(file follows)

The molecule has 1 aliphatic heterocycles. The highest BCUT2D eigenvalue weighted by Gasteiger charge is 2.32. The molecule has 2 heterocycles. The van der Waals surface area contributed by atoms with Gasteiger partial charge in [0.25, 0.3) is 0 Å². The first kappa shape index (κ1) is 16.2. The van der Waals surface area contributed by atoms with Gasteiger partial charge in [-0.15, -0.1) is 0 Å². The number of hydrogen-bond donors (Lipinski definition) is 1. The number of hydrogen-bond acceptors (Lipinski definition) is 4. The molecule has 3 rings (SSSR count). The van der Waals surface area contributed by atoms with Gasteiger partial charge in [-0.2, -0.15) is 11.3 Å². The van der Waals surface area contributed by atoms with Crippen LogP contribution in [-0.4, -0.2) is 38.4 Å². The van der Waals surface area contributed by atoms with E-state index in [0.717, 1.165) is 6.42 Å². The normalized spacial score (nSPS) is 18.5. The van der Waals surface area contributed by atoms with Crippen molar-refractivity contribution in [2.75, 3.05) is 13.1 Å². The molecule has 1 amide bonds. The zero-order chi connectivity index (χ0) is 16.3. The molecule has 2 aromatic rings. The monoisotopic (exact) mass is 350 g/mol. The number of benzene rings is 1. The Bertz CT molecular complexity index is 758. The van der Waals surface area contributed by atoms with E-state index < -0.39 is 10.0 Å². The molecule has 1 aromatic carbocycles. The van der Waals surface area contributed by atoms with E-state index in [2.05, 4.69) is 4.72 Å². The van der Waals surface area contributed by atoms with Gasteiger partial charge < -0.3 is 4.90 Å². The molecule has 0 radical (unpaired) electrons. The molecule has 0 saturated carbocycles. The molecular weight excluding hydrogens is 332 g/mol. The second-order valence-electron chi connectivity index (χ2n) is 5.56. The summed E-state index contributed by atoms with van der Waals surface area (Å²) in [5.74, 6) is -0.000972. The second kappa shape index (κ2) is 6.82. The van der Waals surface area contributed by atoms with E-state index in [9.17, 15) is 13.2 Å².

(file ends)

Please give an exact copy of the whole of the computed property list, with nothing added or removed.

The molecule has 1 aliphatic heterocycles. The highest BCUT2D eigenvalue weighted by Gasteiger charge is 2.32. The molecule has 2 heterocycles. The van der Waals surface area contributed by atoms with Gasteiger partial charge in [0.25, 0.3) is 0 Å². The first kappa shape index (κ1) is 16.2. The van der Waals surface area contributed by atoms with Gasteiger partial charge in [-0.15, -0.1) is 0 Å². The number of hydrogen-bond donors (Lipinski definition) is 1. The number of hydrogen-bond acceptors (Lipinski definition) is 4. The molecule has 3 rings (SSSR count). The van der Waals surface area contributed by atoms with Gasteiger partial charge in [-0.2, -0.15) is 11.3 Å². The van der Waals surface area contributed by atoms with Crippen LogP contribution in [-0.4, -0.2) is 38.4 Å². The van der Waals surface area contributed by atoms with E-state index in [0.717, 1.165) is 6.42 Å². The normalized spacial score (nSPS) is 18.5. The van der Waals surface area contributed by atoms with Crippen molar-refractivity contribution in [2.75, 3.05) is 13.1 Å². The molecule has 1 amide bonds. The zero-order chi connectivity index (χ0) is 16.3. The molecule has 2 aromatic rings. The monoisotopic (exact) mass is 350 g/mol. The number of benzene rings is 1. The Bertz CT molecular complexity index is 758. The van der Waals surface area contributed by atoms with E-state index < -0.39 is 10.0 Å². The molecule has 1 aromatic carbocycles. The van der Waals surface area contributed by atoms with E-state index in [2.05, 4.69) is 4.72 Å². The van der Waals surface area contributed by atoms with Gasteiger partial charge < -0.3 is 4.90 Å². The molecule has 0 radical (unpaired) electrons. The molecule has 0 saturated carbocycles. The molecular weight excluding hydrogens is 332 g/mol. The second-order valence-electron chi connectivity index (χ2n) is 5.56. The summed E-state index contributed by atoms with van der Waals surface area (Å²) in [5.74, 6) is -0.000972. The second kappa shape index (κ2) is 6.82. The van der Waals surface area contributed by atoms with E-state index in [9.17, 15) is 13.2 Å².